Jul 13, 2008
The Black Colt
It's ironic that my last Stable Talk was My Dream Horse (see previous blog) and this one is about the horse that I really don’t want. Oh, I shouldn’t say 'I don’t want', per se. Perhaps 'don’t need' is a better (nicer) way of putting it.
I bought Major Inspiration (aka Little Blackie, The Black Colt, Black) as a weanling stud colt. Now a 5 year old gelding and the proverbial underused horse. If he were the only one in our pasture that was underused, it wouldn’t be such a big deal. But in our herd right now, we have one that is used regularly (Windy), three that are used enough to earn their hay, two that are drafts crosses that are worth more by the pound in Mexico than anywhere else - so they are on the protective species list and then, The Black.
I bought him at an auction. I was sitting way too high in the bleachers to really get a good look at my under $80 purchase. He’s long necked, too high in the withers and can’t grow a mane or a tail to save his soul! But at the time, I had a passion for black horses & he fit the color scheme. (I’m banging my head on the desk as I type!)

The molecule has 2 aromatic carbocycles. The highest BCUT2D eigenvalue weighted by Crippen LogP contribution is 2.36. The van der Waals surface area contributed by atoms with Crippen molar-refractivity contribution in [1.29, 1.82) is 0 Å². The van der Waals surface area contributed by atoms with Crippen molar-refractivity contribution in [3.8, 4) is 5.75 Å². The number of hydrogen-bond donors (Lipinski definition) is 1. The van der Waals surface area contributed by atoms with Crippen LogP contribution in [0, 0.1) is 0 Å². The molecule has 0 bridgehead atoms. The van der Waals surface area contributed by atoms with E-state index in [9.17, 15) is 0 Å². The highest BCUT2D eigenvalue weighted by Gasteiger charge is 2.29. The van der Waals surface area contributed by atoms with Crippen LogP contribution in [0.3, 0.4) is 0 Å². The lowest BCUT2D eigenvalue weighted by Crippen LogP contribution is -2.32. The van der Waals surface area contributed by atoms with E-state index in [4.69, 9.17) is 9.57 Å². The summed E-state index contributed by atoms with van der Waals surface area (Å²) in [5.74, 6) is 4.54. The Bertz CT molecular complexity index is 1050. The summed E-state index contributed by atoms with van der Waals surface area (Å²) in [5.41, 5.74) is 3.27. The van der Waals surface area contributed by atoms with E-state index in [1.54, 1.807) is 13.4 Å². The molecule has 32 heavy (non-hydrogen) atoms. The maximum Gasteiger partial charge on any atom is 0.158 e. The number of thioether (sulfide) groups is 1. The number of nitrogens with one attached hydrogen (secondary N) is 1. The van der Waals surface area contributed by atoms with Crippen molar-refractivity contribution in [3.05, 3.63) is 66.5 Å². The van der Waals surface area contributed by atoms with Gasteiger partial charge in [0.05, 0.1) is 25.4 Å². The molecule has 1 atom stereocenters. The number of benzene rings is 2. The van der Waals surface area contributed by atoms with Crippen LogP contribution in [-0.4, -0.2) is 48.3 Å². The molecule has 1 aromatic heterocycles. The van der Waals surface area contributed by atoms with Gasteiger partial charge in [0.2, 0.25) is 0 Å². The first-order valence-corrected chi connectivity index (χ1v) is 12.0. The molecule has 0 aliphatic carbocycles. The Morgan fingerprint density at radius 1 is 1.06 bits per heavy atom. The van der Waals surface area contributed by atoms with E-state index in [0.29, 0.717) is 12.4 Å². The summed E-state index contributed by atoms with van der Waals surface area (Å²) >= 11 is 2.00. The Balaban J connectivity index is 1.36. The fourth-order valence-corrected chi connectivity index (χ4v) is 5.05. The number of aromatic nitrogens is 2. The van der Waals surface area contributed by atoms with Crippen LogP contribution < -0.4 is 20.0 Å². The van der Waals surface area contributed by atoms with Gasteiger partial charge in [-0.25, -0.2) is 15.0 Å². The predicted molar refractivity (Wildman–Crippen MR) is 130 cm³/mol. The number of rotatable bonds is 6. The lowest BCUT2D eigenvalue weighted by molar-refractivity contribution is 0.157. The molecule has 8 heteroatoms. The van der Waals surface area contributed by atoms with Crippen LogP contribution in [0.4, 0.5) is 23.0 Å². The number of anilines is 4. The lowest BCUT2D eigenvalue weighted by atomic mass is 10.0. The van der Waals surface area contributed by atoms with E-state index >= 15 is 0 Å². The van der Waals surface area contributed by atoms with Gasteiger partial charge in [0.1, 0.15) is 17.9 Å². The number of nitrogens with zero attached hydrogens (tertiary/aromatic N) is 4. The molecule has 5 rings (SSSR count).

He never endeared himself to me like some of the other horses. He was kind of a nuisance; a juvenile delinquent in some ways. We sent him out to boot camp the fall of his two year old year. He came home with the spit shine and polish. But we got busy with the horses we use and he went to the back of the line again.
Last year, my oldest son, McCain, took an interest in riding him. And did pretty well with him just going down the trails. I was proud of McCain for taking on the challenge. And I could tell that McCain was proud of himself. However, a colt like this takes more attention than 14 year old boys have time for. After riding season last year, he was once again underused.
When we started to prepare for our South Dakota trip, we had every intention of letting McCain take him – provided he put the time on him for conditioning. As the trip got closer, there were still no rides on the Black. So I started to work with him in the arena. I thought some of the skills I have recently learned with Windy would translate over to this colt. But as time went on, I realized the trust in the colt just wasn’t there. I wasn’t having any fun trying to put rides on him. I put him away and started to condition Blue for the trip instead. Black wasn’t going to make the travel team.
So here it is July 2008 and the infamous Black Colt has had less than 5 rides on him this year. I know it’s time to make some hard decisions. He’s a good age with a good start and not too late for someone to make into a good horse. The longer we have him, the less he will be ridden. And they don’t get any smarter just standing out in the pasture. Of course I reserve the right to change my mind 100 times. Sometimes it just sucks to be the grown-up.